Marijuana And Metabolism
Once thought to be a dangerous drug, marijuana is slowly being accepted into the general culture as a potentially helpful and highly useful plant. Among the benefits are decreased insulin resistance, better metabolic function, and other benefits. Athletes have realized the positive effects of utilizing the THC, CBD, and other cannabinoids found in marijuana in their daily regimen to keep healthy bodily functions. It should come as no surprise, then, that marijuana can significantly help with metabolic functions and weight loss.
Marijuana and exercise
The winning combination for people looking to increase their overall health is to use medical marijuana along with exercise. Some of this has to do with its effect on your body’s response to insulin. Insulin is a hormone that is crucial for your body’s use of glucose (sugar) for energy. Glucose should either be used for energy or stored for later in your body, and insulin is a necessary component to making that happen.
If insulin isn’t working properly (or if your body has developed insulin resistance, as with diabetes), your blood sugar levels will get to be too high — when that happens, insulin levels are increased far too quickly, then stored as fat. In other words, too much unused glucose means weight gain. The improper use of insulin in your body, therefore, can also lead to weight gain.
According to one study, people who consume marijuana regularly have 16% lower fasting insulin levels than individuals who don’t use marijuana. Fasting insulin is the insulin that is in your body before you consume food. Marijuana users also have 17% lower insulin resistance than non-users, and users were slimmer than non-users in general.
Some athletes specifically use marijuana for its CBD or THC content to lower their anxieties and relieve some pain (allowing them to push themselves harder during intense workouts). In places where it is legal (such as Colorado), you can even find gym trainers who will lead training specifically geared towards people using marijuana edibles. It is said that using marijuana before a workout increases your pain threshold, making it easier to tough out a challenging workout.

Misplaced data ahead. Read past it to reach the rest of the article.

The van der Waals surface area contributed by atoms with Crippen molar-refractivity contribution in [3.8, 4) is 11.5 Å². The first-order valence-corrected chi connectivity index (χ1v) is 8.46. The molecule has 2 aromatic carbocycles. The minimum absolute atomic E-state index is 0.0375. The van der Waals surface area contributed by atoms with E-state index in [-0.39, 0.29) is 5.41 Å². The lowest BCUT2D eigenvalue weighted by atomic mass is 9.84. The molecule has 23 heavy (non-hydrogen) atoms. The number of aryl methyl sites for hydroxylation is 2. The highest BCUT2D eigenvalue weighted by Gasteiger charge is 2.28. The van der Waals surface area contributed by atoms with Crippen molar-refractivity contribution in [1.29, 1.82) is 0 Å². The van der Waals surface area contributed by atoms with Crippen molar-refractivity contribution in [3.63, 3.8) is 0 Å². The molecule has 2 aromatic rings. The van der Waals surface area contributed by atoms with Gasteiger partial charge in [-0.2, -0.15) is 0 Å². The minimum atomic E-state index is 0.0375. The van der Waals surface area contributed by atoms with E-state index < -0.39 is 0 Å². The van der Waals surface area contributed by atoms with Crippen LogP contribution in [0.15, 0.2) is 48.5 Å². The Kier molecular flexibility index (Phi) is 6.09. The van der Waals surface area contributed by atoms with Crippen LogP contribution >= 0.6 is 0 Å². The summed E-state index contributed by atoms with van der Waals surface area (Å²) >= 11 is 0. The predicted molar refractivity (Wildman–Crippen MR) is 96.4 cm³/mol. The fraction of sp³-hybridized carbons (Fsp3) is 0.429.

In fact, exercise and marijuana are more similar than you might expect. Both activate the endocannabinoid system in similar ways. This system takes care of pain relief, appetite control, memories, and mood. During exercise the body creates cannabinoids, causing that “runner’s high” type of feeling that eases pain and makes us enjoy working out more.
Because the body stores THC for up to a month, it can be useful for giving people an added boost when they exercise. Fat gets burned, and THC is released into our bloodstream, increasing the level by about 15% right after an average amount of exercise. In other words, you’ll have a stronger “runner’s high” feeling than if you exercised as a non-user.
The endocannabinoid system in the brain
Both marijuana and exercise lead to the activation of our brain’s endocannabinoid system — although we’ve known that for more than a decade already. This endocannabinoid system is responsible for keeping your body in homeostasis. This means pain relief, appetite control, stress relief, mood influencing, and memory regulation.
The most cannabinoids are in our blood less than ten minutes after you smoke marijuana. If you consume an edible, this is more like one to 1.5 hours afterward. THC generally interacts with the CB1 cannabinoid receptor in the brain, while CBN (cannabinol) interacts with the CB2 that is typically located in immune cells. CBD doesn’t bind with these receptors, but it still has big effects on a variety of processes including appetite, pain, immune processes, stress reactions, the secretion of hormones, muscle tissue signaling, and fat tissue signaling.
Marijuana users have a significantly lower rate of obesity than non-users, according to a 2013 study. Their BMI (body mass index) is simply lower. This could have a lot to do with the endocannabinoid system and how it reacts to marijuana. We all know that THC stimulates the appetite (giving us the “munchies”), the longer term effects could actually be lowering the hunger signals.
In addition, CBD and THCV are likely lowering body weight in general, as seen in animal studies. Keep in mind that THCV (Tetrahydrocannabivarin) is not easily found in most strains of marijuana, so a fat-burning marijuana product is not readily available at the moment — although if you research it right, you could probably find one that works.